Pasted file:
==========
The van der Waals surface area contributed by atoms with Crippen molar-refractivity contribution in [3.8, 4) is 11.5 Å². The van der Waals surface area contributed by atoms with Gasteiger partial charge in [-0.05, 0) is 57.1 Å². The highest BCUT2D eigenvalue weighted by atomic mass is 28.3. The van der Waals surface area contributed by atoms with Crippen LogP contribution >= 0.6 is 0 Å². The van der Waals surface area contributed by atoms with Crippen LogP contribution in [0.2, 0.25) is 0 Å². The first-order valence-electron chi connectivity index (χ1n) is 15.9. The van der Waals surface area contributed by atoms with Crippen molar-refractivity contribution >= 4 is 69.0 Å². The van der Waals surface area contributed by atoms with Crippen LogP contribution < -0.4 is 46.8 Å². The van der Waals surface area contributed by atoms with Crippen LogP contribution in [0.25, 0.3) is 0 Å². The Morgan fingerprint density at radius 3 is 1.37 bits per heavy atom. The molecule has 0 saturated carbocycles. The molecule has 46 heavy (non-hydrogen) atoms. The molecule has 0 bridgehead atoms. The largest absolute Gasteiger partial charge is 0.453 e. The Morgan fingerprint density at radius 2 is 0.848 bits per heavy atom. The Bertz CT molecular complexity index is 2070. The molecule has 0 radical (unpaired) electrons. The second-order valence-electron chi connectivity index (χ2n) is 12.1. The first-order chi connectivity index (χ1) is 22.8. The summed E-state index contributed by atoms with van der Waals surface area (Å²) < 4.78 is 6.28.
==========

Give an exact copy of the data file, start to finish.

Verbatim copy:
The van der Waals surface area contributed by atoms with Crippen molar-refractivity contribution in [3.8, 4) is 11.5 Å². The van der Waals surface area contributed by atoms with Gasteiger partial charge in [-0.05, 0) is 57.1 Å². The highest BCUT2D eigenvalue weighted by atomic mass is 28.3. The van der Waals surface area contributed by atoms with Crippen LogP contribution >= 0.6 is 0 Å². The van der Waals surface area contributed by atoms with Crippen LogP contribution in [0.2, 0.25) is 0 Å². The first-order valence-electron chi connectivity index (χ1n) is 15.9. The van der Waals surface area contributed by atoms with Crippen molar-refractivity contribution >= 4 is 69.0 Å². The van der Waals surface area contributed by atoms with Crippen LogP contribution < -0.4 is 46.8 Å². The van der Waals surface area contributed by atoms with Crippen LogP contribution in [0.25, 0.3) is 0 Å². The Morgan fingerprint density at radius 3 is 1.37 bits per heavy atom. The molecule has 0 saturated carbocycles. The molecule has 46 heavy (non-hydrogen) atoms. The molecule has 0 bridgehead atoms. The largest absolute Gasteiger partial charge is 0.453 e. The Morgan fingerprint density at radius 2 is 0.848 bits per heavy atom. The Bertz CT molecular complexity index is 2070. The molecule has 0 radical (unpaired) electrons. The second-order valence-electron chi connectivity index (χ2n) is 12.1. The first-order chi connectivity index (χ1) is 22.8. The summed E-state index contributed by atoms with van der Waals surface area (Å²) < 4.78 is 6.28.